We use the 2812 DSP for motor control. We recently migrated to Delfino and have hit a problem with SPI timings.
The Delfino is about 1.7 times slower per byte. The added time occurs between the 8th clock cycle of a transmission and the 1st clock cycle of the next transmission. This part of the whole cycle takes 4 times as long on the Delfino
On 2812, the timings on the scope are:
280 ns time between chip-select going low and first clock cycle
749 ns time for 8 clock cycles
380 ns time between the 8th clock cycle of a transmission and the 1st clock cycle of the next transmission
160 ns time before chip-select goes high
On Delfino, the timings on the scope are:
640 ns time between chip-select going low and first clock cycle
760 ns time for 8 clock cycles
1220 ns time between the 8th clock cycle of a transmission and the 1st clock cycle of the next transmission
760 ns time before chip-select goes high
Can you send a waveform? Is this the exact code you used on the 2812? If you're sending data consecutively I wouldn't expect STE to return high.
I had actually included the wave form in the post but it got lost somehow.
Here it is.
Yes, the code is exactly the same as on 2812.
Can you tell me about the clocking for each system? This includes Sysclk, LSPCLK, and SPICLK.
I am Tim's colleague, a hardware engineer working on the same project. The answers to your questions are:
PLLCR = 6;
(50*PLLCR)/2 = 150MHz
LSPCLK = SYSCLKOUT/1
LSPCLK = 150MHz** (see note below)
9.375 MHz (SYSCLKOUT/(SPIBRR+1)
(150MHz / (15 + 1))
**Oh. I just nocticed that we are running LSPCLK at 150MHz in both cases which exceeds the maximum limit of 75Mhz as stated in the data manual. How did we get away with this?
LSPCLK operation at 150 MHz is not guaranteed which is why we say don't use it. This may be fine on some devices, but on the corners of the process you may run into a device where it causes problems. There is no way to know what will be in the shipment, just that it passed the appropriate tests during manufacturing. I don't think this is the source of the variation.
Do me a favor, for each device, toggle an IO when you load the SPITXBUF register, scope that out along with the data, and let's see how that waveform looks. Is this using the FIFO or no?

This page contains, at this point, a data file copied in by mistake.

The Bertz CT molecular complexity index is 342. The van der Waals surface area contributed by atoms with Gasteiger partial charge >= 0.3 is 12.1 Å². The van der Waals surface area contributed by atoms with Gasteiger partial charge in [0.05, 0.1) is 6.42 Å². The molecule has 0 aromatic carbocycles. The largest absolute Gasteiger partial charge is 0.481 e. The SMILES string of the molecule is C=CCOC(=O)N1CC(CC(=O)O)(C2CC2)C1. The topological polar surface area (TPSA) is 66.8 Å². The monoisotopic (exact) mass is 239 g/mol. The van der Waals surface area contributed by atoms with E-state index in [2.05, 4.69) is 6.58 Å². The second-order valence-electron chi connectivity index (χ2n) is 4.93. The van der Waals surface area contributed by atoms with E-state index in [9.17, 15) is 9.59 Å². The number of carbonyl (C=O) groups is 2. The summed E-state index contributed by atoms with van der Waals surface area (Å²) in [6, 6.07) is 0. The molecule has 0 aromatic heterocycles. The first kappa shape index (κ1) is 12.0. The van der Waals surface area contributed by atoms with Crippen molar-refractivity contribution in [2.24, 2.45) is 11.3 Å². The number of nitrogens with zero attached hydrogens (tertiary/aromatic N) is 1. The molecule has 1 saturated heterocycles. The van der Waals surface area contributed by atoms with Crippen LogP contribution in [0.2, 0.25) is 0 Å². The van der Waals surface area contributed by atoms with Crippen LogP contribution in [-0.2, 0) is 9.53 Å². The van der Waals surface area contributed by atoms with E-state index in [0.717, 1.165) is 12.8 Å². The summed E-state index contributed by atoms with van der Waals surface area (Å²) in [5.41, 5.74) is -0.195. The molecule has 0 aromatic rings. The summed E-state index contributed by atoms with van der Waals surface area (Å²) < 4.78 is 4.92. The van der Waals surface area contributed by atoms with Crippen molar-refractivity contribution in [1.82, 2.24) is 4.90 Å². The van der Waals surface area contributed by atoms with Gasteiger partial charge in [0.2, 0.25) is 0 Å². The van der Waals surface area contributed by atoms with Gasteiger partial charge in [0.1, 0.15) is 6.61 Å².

Thanks for your support so far Kris,
While we were trying to do the test you asked for, we realised that we have mistakenly placed one of our SPI-related functions in Flash (in 28335 code), whereas all other 28335 and 2812 SPI functions ran in RAM. Once we moved that function into RAM where it belongs, we got much more sensible timing figures.
It all makes sense... :)
All content and materials on this site are provided "as is". TI and its respective suppliers and providers of content make no representations about the suitability of these materials for any purpose and disclaim all warranties and conditions with regard to these materials, including but not limited to all implied warranties and conditions of merchantability, fitness for a particular purpose, title and non-infringement of any third party intellectual property right. TI and its respective suppliers and providers of content make no representations about the suitability of these materials for any purpose and disclaim all warranties and conditions with respect to these materials. No license, either express or implied, by estoppel or otherwise, is granted by TI. Use of the information on this site may require a license from a third party, or a license from TI.
TI is a global semiconductor design and manufacturing company. Innovate with 100,000+ analog ICs andembedded processors, along with software, tools and the industry’s largest sales/support staff.